CHINA TOPIX

Updated 8:44 AM EDT, Wed, Aug 18, 2021

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Cancer Cluster Strikes Chinese iPhone Factory

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(Photo : Reuters) A factory used by Apple is the site of a spike in leukemia cases.

Apple is taking "very seriously" what may be a cancer cluster at its main iPhone production facility in the Chinese city of Shenzhen, across the border from Hong Kong. Thirteen workers, ranging from 19 to 24 have been diagnosed with leukemia; five of the cases proved fatal. 

Incidents of the blood cancer, which usually strikes either the very young or very old, began to appear in 2010. Suki Chung, executive director of Labour Action China, said she believed the 13 known cases in Shenzhen were 'the tip of the iceberg' and that many more workers had succumbed to the disease. However, when workers are diagnosed with the disease, Chung charges they are then dismissed, denied medical coverage, and must pay for treatment, often debilitatingly expensive, by themselves. 

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Chung and families of the victims suspect that two chemicals used in the assembly lines of the iPhone and iPad, benzene and n-hexane, are to blame. 

Found in nature and used as a common industrial solvent, benzene has long been recognized as toxic. In America, the Centers for Disease Control and Prevention and the Department of Health and Human Services both warn that "prolonged" exposure (a year or more) to benzene can cause leukemia. Though not a known carcinogen, n-hexane can cause neurological damage.

Both chemicals were banned by Apple last month, as reported by ChinaTopix in August.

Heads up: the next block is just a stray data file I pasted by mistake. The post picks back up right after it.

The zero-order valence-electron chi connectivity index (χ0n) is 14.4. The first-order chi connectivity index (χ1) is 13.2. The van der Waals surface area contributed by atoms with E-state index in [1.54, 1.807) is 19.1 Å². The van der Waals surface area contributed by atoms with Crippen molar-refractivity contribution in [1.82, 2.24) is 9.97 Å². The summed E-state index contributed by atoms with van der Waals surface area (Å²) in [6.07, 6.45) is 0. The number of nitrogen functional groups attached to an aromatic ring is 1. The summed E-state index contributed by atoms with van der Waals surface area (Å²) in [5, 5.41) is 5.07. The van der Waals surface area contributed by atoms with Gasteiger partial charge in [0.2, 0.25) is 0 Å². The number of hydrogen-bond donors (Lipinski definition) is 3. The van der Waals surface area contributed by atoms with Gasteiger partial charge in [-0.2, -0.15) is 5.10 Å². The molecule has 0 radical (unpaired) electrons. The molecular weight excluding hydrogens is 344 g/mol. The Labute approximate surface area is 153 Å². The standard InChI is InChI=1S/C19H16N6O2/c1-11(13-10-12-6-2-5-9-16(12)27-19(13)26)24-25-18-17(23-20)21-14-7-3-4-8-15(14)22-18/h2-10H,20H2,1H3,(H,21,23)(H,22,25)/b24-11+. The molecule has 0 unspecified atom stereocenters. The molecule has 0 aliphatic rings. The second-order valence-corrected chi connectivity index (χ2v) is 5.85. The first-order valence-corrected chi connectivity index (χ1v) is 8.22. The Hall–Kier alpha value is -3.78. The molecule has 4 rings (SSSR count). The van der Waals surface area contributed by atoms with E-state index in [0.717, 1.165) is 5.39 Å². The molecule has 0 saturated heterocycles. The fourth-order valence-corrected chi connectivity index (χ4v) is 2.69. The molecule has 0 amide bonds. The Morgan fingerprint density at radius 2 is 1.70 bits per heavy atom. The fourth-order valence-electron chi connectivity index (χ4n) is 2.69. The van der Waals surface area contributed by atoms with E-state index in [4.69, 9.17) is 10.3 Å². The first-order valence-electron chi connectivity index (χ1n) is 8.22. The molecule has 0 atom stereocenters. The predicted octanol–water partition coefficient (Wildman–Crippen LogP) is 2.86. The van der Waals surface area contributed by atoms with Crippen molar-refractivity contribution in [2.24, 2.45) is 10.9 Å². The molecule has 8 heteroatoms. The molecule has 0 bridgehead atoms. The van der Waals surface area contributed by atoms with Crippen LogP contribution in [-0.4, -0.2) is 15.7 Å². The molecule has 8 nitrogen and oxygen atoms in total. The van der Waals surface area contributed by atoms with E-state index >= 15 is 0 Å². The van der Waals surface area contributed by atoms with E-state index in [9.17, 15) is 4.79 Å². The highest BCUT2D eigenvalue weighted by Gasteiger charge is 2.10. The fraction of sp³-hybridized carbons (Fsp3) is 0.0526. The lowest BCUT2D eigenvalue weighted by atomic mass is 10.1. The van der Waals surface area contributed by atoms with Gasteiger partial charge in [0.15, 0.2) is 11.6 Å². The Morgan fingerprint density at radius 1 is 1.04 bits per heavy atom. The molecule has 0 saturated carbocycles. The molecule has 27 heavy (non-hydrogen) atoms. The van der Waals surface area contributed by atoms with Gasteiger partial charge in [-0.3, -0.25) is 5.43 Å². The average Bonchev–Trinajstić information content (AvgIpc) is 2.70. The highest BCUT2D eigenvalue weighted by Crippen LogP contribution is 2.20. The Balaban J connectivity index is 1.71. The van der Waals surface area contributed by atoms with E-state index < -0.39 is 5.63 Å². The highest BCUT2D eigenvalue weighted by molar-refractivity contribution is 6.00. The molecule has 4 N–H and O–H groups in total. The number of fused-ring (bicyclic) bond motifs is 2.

The factory makes products for several companies, including Apple. Foxconn, the Taiwan-based owner of the facility, insists there is no link between the cancer spike and its work environment, and denies the chemicals were present.

In a statement, a Foxconn representative addressed the situation by saying, "We can also confirm that the employees who were diagnosed with leukaemia held different positions and job functions while working at our company across different product lines and customers, as the majority of our campuses in China serve multiple customers and manufacture a variety of products — there is no commonality, including links with any chemical agents, associated with the work they were doing.

"Foxconn does not allow any entity within our company to use benzene or n-hexane, and has not procured or used these chemicals in any aspect of our operations for many years."

After a 4-month investigation into 22 China-based factories, Apple said that if found no evidence the chemicals posed a threat. In a statement, the company said, benzene and n-hexane were "in low concentrations and each use complied with our Regulated Substances Specification."

Apple's senior director for supplier responsibility, Jacky Haynes, says the company and Foxconn are "working closely" on the matter.

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